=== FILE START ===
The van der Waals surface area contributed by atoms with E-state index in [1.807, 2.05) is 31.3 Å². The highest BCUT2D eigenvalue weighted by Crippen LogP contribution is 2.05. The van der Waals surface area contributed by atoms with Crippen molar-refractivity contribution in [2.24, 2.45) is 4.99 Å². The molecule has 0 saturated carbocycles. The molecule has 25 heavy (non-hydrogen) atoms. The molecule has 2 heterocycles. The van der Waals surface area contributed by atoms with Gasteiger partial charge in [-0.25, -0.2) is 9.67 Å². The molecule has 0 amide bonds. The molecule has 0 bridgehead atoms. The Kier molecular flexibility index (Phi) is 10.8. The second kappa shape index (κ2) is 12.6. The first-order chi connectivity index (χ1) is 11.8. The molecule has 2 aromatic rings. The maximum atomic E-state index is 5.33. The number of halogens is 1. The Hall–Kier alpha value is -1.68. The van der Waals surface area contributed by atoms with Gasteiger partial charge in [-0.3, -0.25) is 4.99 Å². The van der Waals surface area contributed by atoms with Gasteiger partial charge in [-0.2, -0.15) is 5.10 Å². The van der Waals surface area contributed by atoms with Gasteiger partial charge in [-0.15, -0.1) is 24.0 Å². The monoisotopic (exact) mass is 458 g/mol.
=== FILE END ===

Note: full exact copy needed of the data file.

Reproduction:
The van der Waals surface area contributed by atoms with E-state index in [1.807, 2.05) is 31.3 Å². The highest BCUT2D eigenvalue weighted by Crippen LogP contribution is 2.05. The van der Waals surface area contributed by atoms with Crippen molar-refractivity contribution in [2.24, 2.45) is 4.99 Å². The molecule has 0 saturated carbocycles. The molecule has 25 heavy (non-hydrogen) atoms. The molecule has 2 heterocycles. The van der Waals surface area contributed by atoms with Gasteiger partial charge in [-0.25, -0.2) is 9.67 Å². The molecule has 0 amide bonds. The molecule has 0 bridgehead atoms. The Kier molecular flexibility index (Phi) is 10.8. The second kappa shape index (κ2) is 12.6. The first-order chi connectivity index (χ1) is 11.8. The molecule has 2 aromatic rings. The maximum atomic E-state index is 5.33. The number of halogens is 1. The Hall–Kier alpha value is -1.68. The van der Waals surface area contributed by atoms with Gasteiger partial charge in [-0.3, -0.25) is 4.99 Å². The van der Waals surface area contributed by atoms with Gasteiger partial charge in [-0.2, -0.15) is 5.10 Å². The van der Waals surface area contributed by atoms with Gasteiger partial charge in [-0.15, -0.1) is 24.0 Å². The monoisotopic (exact) mass is 458 g/mol.